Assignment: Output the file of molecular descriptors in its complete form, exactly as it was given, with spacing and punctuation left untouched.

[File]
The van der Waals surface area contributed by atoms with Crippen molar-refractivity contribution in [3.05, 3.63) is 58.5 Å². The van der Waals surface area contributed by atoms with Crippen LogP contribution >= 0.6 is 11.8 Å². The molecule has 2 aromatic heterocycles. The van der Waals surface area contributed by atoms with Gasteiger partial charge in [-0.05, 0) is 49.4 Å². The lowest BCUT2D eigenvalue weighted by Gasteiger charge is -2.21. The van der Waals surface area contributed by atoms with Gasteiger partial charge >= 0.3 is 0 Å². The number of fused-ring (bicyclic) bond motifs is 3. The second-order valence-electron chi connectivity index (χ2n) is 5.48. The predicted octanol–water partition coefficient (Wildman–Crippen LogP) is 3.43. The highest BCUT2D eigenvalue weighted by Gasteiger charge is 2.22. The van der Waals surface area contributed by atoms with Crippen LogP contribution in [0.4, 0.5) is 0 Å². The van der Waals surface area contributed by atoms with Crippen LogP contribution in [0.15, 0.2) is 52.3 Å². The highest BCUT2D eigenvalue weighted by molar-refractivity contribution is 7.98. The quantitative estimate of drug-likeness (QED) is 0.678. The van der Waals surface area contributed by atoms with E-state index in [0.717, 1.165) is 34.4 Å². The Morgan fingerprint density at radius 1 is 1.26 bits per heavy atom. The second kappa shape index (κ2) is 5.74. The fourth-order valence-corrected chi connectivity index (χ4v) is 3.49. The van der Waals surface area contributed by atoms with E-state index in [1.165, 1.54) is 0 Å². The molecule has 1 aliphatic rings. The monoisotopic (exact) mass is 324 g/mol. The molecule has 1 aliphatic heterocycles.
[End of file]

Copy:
The van der Waals surface area contributed by atoms with Crippen molar-refractivity contribution in [3.05, 3.63) is 58.5 Å². The van der Waals surface area contributed by atoms with Crippen LogP contribution >= 0.6 is 11.8 Å². The molecule has 2 aromatic heterocycles. The van der Waals surface area contributed by atoms with Gasteiger partial charge in [-0.05, 0) is 49.4 Å². The lowest BCUT2D eigenvalue weighted by Gasteiger charge is -2.21. The van der Waals surface area contributed by atoms with Gasteiger partial charge >= 0.3 is 0 Å². The number of fused-ring (bicyclic) bond motifs is 3. The second-order valence-electron chi connectivity index (χ2n) is 5.48. The predicted octanol–water partition coefficient (Wildman–Crippen LogP) is 3.43. The highest BCUT2D eigenvalue weighted by Gasteiger charge is 2.22. The van der Waals surface area contributed by atoms with Crippen LogP contribution in [0.4, 0.5) is 0 Å². The van der Waals surface area contributed by atoms with Crippen LogP contribution in [0.15, 0.2) is 52.3 Å². The highest BCUT2D eigenvalue weighted by molar-refractivity contribution is 7.98. The quantitative estimate of drug-likeness (QED) is 0.678. The van der Waals surface area contributed by atoms with E-state index in [0.717, 1.165) is 34.4 Å². The Morgan fingerprint density at radius 1 is 1.26 bits per heavy atom. The second kappa shape index (κ2) is 5.74. The fourth-order valence-corrected chi connectivity index (χ4v) is 3.49. The van der Waals surface area contributed by atoms with E-state index in [1.165, 1.54) is 0 Å². The molecule has 1 aliphatic rings. The monoisotopic (exact) mass is 324 g/mol. The molecule has 1 aliphatic heterocycles.